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"Anne of Windy Poplars" by LM Montgomery

Due to copyright restrictions, we cannot publish Anne of Windy Poplars on our site. However, depending on copyright laws in your country, you may download it for free from Project Gutenberg Australia. This review was originally published on my personal blog, book-a-rama.

Anne of Windy PoplarsIn the fourth of the Anne of Green Gables series, our heroine Anne Shirley has graduated university and gained a position as principal of Summerside High School. Anne's on her own. She has to make new friends in a new town. Not much of a problem for Anne, you might think, but she finds herself in hostile territory. The town is run by a family named Pringle, and Summerside is lousy with Pringles. The Pringles are a clannish group who have a passive aggressive way of running people they don't like out of town. Poor Anne unknowingly took the post of principal from...a Pringle. Somehow (I won't say how) Anne gets the Pringles on her side just when she's about to give it all up. Anne goes on to make friends with nearly every odd character she runs across until her three years are up, and she heads back to Avonlea.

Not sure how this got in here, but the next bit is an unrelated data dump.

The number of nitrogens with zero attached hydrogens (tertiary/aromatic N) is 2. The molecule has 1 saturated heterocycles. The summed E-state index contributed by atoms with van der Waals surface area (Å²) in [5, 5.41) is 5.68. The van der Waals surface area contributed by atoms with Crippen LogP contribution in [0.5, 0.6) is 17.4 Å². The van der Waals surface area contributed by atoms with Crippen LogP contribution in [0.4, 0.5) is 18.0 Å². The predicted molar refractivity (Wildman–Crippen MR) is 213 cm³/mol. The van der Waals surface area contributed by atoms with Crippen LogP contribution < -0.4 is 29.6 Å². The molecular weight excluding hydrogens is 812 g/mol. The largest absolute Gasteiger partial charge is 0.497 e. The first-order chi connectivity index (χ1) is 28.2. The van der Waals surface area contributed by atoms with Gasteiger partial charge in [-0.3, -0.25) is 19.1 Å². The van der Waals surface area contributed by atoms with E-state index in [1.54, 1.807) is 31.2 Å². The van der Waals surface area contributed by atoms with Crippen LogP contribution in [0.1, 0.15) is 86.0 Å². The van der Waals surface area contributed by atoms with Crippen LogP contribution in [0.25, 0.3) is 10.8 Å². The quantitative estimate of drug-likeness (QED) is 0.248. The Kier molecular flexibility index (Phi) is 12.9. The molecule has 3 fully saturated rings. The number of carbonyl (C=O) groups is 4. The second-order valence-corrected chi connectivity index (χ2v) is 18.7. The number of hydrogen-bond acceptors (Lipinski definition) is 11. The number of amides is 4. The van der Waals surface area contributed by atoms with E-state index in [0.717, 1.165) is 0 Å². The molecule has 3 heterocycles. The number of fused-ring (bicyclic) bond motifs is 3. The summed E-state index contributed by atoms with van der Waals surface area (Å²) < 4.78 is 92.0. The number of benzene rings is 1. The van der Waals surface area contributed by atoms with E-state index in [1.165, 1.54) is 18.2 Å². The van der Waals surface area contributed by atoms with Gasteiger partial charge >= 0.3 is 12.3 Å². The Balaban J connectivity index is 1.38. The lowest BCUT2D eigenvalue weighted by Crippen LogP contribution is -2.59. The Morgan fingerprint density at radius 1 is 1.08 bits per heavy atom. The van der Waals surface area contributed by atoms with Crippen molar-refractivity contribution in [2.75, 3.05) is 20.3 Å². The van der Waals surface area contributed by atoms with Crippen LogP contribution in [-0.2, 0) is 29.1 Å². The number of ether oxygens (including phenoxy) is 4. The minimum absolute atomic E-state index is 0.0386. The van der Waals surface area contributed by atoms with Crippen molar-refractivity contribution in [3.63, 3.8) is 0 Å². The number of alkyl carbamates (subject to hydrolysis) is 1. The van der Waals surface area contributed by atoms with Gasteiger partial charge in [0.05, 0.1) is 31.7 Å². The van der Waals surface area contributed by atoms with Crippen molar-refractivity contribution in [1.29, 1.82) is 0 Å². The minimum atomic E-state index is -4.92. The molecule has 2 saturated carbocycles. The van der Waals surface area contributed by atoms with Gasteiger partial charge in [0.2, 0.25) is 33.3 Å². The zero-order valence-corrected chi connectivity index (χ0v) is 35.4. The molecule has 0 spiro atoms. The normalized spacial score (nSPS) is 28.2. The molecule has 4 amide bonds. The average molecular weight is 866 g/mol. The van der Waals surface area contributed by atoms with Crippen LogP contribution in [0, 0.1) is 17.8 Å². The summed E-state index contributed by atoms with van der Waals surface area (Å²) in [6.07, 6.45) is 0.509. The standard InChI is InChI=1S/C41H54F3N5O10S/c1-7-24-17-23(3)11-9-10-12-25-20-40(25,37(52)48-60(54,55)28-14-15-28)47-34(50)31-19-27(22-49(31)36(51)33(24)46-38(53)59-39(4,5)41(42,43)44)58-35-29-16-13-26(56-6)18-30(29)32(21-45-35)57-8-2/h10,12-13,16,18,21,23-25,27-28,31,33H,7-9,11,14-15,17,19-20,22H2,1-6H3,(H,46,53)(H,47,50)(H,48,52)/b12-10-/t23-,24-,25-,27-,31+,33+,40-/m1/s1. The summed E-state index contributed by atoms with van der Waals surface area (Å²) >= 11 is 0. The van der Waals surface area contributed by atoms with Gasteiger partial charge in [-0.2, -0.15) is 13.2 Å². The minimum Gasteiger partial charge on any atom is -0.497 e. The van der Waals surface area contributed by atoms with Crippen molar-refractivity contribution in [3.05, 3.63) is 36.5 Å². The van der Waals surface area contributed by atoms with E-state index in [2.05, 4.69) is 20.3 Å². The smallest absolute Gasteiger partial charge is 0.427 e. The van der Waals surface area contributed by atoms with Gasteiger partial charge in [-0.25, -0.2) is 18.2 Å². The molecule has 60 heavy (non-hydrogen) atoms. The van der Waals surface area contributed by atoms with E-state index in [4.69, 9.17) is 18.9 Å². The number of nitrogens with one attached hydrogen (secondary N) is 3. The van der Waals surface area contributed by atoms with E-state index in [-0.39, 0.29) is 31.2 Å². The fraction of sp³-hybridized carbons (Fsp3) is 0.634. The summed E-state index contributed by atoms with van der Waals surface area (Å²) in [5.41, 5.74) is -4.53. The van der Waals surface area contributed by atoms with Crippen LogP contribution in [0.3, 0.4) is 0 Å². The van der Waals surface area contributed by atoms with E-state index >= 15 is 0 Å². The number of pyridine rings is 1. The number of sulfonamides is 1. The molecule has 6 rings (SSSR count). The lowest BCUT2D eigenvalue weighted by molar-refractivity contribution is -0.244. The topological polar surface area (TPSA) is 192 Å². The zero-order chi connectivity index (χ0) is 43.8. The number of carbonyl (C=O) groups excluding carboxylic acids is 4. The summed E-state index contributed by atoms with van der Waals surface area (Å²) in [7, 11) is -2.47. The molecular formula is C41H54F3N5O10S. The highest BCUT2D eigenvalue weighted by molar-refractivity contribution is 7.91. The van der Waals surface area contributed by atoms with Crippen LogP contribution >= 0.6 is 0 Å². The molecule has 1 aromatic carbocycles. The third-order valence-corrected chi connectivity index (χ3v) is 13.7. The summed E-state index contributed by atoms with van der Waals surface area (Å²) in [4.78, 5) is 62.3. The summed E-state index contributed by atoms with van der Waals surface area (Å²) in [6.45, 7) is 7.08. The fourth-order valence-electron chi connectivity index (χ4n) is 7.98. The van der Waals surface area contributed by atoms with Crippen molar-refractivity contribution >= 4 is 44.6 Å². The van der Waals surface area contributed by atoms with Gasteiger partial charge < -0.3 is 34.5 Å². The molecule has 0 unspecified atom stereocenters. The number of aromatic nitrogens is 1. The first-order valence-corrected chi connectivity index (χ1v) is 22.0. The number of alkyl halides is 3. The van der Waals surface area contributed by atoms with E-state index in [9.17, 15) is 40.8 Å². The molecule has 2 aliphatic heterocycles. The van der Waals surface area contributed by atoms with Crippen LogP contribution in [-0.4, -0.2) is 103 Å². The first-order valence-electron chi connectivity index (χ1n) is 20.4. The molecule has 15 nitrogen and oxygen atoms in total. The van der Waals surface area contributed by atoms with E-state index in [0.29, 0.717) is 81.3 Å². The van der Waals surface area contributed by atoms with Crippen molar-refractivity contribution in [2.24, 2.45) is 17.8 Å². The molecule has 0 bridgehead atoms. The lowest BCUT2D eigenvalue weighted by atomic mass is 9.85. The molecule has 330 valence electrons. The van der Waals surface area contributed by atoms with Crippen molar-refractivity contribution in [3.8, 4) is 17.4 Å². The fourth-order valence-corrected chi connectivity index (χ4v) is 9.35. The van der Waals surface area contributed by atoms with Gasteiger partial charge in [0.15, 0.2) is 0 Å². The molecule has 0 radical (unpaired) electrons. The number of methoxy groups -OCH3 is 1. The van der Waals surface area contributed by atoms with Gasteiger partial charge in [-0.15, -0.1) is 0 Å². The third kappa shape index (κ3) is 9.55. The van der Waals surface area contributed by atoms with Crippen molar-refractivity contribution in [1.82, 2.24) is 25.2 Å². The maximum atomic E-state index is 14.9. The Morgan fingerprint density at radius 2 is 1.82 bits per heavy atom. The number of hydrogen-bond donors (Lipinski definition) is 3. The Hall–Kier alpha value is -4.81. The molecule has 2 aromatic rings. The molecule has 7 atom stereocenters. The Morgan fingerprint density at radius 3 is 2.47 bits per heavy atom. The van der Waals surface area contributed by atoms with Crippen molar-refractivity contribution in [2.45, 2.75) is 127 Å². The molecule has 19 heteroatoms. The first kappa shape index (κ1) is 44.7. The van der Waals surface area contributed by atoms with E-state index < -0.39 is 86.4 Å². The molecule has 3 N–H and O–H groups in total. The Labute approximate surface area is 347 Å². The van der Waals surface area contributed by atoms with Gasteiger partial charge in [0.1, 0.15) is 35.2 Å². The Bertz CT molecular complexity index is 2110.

Told mostly through letters to Gilbert, the book's full of Anne's peppy optimism. Anne vows to find the good in everyone, making the reader think that even the most surly curmudgeon has a warm, fuzzy side. The townspeople are often caricatures of small town folk. The nosies, the talkers, the "old blood". Sometimes it gets a bit much, but I recognized people I know in the characters. Montgomery's pen is sharp, but there's love in her writing.

I love reading the Anne series. I'm not sure Anne of Windy Poplars can be considered a children's book. Anne's a young woman in her twenties tackling the working world. Montgomery is probably one of the most recognizable Canadian authors. Her books are such fun to read with beautifully written prose. When I think of CanLit now, I can't help thinking, where did it turn a 180? There's great writing, sure, but finding a happy ending in a modern Canadian novel is like finding a needle in a haystack. What a bunch of downers we've become. If John took requests for the Wednesday Compare, I'd suggest he pit Montgomery against Atwood: Optimist vs Pessimist.

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